Robins and Robin Migration Robin Map Robin Home Page Robin Migration News Robin Home Page Facts about American Robins Report Your Sightings! Explore Robin Resources American Robins for Kids Journey North Home

Robin Watching and Journaling Suggestions

If you've already spotted your first robin of the season, don't stop looking! You can see all kinds of interesting behaviors by observing robins carefully. Take your journal with you so you can capture what you see and hear and write down questions you have.

  1. Watch for the first female robin to appear. Females usually come 1-2 weeks later than the males. The females' feathers are noticeably duller than those of the male; in fact, they look faded — like clothes that have been through the washing machine too many times. Count the number of days between the arrival of the first robin (presumably a male) and the arrival of the first female. Write down the date when you see your first female.

  2. Try to follow a female for as long as you can. Write down everything she does. Bring a watch along so you can record how long each behavior lasts.

  3. Listen carefully. When male robins arrive, they don't sing as frequently as they do once the females are in town before their eggs hatch. Once a week, go outside where you know there are robins. Sit quietly for 5 minutes and count the number of times you hear a robin sing. How does that number change over time? Try to actually see a robin singing, and watch him as long as you can. Does he stay in the same position on the same branch or does he move around? Is his mouth open or closed while he sings? Does he seem to have his eyes peeled for predators?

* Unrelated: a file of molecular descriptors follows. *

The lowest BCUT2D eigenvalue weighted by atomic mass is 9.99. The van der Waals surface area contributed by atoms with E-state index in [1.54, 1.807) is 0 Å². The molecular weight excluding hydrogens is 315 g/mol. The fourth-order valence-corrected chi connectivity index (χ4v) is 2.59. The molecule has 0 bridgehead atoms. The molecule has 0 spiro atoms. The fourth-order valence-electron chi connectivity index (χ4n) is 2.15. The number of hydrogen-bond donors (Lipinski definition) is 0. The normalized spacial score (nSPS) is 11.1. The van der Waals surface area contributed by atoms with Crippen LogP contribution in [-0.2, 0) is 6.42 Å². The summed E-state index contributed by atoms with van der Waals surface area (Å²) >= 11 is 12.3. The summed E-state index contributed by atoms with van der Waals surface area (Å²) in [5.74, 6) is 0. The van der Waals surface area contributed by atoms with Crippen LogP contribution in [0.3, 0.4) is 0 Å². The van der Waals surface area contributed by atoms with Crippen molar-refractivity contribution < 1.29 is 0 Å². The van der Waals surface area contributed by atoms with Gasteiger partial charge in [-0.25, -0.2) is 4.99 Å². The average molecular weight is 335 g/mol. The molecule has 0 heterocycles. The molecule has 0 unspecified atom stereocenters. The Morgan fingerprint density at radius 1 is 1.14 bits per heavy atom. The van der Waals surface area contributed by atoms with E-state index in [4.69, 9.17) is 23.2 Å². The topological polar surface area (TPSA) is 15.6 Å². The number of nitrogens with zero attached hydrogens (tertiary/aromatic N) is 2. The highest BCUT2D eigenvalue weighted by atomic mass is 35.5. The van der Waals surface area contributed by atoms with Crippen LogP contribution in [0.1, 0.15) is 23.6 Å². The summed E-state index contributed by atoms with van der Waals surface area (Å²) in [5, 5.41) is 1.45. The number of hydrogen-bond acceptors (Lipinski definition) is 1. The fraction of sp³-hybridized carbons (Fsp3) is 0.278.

4. Check what time the sun rises in your area. Try to wake up one morning an hour before sunrise. Listen for the first birds to sing. When does the first robin pipe in? What does the sky look like at that time? How many minutes before sunrise does he start up?

  5. Watch for battles between males and between females. What do you notice? When territories are set up for the breeding season, the fiesty males work hard to earn the best land they can. Some robins even battle their own reflections in a window! But males aren't the only ones who fight. Once the females arrive, they often fight one another for the best male and territory.

  6. Watch for as many other interesting behaviors as you can. List the ones you see, describing as many details as you can in your journal. Try to record the date, time, and sex of each bird you're observing. Look for the following behaviors. How many can you spot?

    Singing Bathing
    Fighting Preening
    Hunting for worms Nest building
    Eating other food items (e.g., fruit) Incubating
    Chasing predators Feeding babies
    "Freezing" when a hawk flies over Sleeping

National Science Education Standards

  • Ask a question about objects, organisms, events.
  • Organisms have basic needs. For example, animals need air, water and food.
  • The behavior of individual organisms is influenced by internal cues (such as hunger) and by external cues (such as a change in the environment).
  • An organism's behavior patterns are related to the nature of that organism's environment, including the kinds and number of other organisms present, the availability of food and resources, and the physical characteristics of the environment.

Journey North Home Page   Facebook Pinterest Twitter   Annenberg Media Home Page
Copyright 1997-2014 Journey North. All Rights Reserved.   Contact Us    Search